Thursday, June 26, 2008

Who are These People Who Bear Arms?

More educated people that I have labored over the meaning of this grammatically strained sentence:

A well regulated militia being necessary to the security of a free State, the right of the People to keep and bear arms shall not be infringed.

Seems that the question comes down to, who are the "People" referred to here....the individual states regulating their militias, or the individual inhabitants in those states? Because if it's the former, then today's decision by the court would be a blatant misreading of the Constitution.

It's not surprising that the gun lobby would want judges to read the "People" as not being the States regulating their militias against the federal government, but the customers who buy guns. After all, we are a more consumerist society than ever before, and if what we want to consume - guns, alcohol, drugs, sugar - kills us, well, it's our right to kill ourselves, as long as companies can make a profit while we do it.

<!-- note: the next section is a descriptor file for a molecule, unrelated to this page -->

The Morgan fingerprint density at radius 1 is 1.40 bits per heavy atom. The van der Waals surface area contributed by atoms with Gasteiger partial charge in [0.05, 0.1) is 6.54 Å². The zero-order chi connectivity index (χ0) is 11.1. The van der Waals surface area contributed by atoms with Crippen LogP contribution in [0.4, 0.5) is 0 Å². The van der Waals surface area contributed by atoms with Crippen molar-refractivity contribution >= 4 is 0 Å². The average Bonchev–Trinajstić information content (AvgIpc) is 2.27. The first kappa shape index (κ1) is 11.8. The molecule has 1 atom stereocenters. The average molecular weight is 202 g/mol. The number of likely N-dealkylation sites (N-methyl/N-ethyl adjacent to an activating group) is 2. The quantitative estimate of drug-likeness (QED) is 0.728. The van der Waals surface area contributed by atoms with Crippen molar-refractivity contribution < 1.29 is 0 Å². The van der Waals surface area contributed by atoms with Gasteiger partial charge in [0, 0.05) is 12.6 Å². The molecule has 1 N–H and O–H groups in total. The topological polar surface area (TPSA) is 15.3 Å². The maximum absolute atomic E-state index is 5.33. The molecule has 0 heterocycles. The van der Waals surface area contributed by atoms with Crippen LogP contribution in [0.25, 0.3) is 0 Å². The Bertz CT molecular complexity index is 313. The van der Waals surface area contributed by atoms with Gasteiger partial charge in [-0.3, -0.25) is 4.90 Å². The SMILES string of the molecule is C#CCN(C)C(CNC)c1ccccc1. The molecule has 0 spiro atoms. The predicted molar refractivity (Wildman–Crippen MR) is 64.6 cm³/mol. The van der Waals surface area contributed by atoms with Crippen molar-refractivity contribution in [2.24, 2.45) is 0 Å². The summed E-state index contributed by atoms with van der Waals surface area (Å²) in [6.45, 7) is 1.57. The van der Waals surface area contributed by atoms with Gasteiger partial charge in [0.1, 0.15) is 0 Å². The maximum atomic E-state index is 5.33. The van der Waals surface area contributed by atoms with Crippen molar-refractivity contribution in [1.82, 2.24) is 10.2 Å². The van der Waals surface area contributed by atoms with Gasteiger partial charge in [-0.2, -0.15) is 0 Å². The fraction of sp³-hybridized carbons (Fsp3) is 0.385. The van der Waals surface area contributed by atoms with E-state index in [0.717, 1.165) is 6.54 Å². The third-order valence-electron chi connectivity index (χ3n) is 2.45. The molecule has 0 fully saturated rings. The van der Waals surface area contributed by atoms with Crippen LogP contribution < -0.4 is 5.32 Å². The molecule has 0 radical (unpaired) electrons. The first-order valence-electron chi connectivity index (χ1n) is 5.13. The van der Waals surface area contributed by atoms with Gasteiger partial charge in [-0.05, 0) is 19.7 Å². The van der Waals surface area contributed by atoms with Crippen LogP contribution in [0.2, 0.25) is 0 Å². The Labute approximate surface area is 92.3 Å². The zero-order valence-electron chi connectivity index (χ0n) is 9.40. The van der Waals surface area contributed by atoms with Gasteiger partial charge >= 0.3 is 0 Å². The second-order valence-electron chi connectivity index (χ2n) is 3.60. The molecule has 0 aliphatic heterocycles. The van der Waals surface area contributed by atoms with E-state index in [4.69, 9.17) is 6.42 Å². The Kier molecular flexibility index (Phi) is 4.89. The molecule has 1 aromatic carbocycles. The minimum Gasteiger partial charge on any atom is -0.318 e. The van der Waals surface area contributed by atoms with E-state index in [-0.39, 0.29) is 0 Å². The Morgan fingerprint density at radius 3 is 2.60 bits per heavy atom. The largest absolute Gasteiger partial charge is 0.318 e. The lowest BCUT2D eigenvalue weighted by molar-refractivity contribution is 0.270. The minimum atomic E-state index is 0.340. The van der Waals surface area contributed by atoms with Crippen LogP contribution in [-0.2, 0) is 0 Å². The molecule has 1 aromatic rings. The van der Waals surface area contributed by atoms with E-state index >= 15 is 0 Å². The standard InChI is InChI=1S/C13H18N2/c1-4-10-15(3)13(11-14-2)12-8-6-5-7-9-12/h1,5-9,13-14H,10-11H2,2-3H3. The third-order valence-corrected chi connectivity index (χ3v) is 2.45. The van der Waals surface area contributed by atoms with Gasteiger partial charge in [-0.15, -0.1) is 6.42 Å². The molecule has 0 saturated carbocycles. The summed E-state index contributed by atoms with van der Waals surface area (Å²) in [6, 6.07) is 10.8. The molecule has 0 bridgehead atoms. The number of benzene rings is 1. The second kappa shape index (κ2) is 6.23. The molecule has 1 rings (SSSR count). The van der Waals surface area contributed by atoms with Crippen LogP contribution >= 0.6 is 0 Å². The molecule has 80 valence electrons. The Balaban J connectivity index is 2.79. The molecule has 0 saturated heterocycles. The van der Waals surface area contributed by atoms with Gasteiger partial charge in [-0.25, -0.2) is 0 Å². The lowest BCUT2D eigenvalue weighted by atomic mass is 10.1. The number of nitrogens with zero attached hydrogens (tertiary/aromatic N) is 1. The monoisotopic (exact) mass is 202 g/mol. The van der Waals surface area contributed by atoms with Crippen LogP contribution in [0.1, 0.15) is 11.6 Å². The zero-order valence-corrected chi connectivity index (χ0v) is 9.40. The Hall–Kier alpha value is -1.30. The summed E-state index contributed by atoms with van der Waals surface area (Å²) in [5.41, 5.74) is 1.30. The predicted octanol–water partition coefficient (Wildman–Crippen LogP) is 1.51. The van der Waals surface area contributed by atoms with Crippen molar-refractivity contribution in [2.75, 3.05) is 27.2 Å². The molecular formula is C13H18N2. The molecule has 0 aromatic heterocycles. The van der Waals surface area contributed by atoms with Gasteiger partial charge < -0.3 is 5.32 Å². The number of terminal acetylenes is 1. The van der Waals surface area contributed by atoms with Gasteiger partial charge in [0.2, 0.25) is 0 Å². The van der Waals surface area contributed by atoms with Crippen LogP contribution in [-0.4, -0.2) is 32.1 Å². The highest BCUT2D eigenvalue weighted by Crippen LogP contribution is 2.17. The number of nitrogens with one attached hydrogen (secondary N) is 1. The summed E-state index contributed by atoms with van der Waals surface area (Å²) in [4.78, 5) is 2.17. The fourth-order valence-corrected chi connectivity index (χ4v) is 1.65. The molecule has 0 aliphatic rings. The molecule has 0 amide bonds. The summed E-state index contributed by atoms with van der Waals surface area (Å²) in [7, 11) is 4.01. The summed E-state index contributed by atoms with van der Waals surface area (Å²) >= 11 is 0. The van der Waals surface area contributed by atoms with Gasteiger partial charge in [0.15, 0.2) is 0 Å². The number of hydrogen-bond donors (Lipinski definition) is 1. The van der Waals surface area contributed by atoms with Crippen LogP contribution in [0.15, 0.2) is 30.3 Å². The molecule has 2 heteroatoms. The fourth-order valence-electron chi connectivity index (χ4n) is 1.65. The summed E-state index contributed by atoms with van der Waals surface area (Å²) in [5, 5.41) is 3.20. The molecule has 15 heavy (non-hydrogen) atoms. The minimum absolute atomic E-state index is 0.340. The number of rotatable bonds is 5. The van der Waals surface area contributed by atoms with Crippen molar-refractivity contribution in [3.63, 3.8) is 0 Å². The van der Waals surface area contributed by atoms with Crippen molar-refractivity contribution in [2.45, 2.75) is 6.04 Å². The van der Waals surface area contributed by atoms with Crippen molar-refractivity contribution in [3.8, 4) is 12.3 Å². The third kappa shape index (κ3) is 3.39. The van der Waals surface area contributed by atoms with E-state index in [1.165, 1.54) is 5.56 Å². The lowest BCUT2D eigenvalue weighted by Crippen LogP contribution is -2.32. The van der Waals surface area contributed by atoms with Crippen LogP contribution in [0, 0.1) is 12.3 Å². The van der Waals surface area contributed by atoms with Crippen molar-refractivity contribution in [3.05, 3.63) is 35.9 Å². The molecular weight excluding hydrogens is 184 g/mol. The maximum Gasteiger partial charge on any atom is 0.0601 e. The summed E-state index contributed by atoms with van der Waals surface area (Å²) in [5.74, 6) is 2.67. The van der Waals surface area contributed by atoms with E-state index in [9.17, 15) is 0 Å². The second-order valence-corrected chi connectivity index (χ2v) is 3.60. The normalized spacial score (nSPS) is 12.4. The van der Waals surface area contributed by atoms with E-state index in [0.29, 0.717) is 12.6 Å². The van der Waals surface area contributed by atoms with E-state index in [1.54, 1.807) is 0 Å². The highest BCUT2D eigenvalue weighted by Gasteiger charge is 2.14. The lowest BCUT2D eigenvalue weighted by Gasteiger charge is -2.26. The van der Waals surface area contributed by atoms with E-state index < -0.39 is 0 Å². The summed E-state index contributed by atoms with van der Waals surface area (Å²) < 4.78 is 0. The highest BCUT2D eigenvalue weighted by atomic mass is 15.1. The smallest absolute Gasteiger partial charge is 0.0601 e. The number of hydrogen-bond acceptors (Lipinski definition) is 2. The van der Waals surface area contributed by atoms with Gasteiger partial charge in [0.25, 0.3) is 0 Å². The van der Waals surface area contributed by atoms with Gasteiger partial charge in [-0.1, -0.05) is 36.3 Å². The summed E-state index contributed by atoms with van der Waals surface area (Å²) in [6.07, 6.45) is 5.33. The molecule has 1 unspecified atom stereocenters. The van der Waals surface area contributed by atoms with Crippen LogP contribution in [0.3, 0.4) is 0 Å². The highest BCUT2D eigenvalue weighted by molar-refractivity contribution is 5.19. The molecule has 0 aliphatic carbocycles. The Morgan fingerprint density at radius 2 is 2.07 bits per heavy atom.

One must wonder if the Federalits and anti-Federalists drafting our Constitution would ever have in their wildest dreams thought that these words could be interpreted to mean that States can have no power to combat lawless citizens murdering other citizens with high-tech guns in their towns.

So ponder this: if only the draftees of the Amendments had copy-edited their grammar, we might not have to live in a gun-totin', high-murdering society presided over by the NRA....

UPDATE: looks like some other writers agree with me - the only way the Hillier decision has merit is by abandoning strict Constututionalist interpretation. Welcome to postmodernism, Mr. Scalia.

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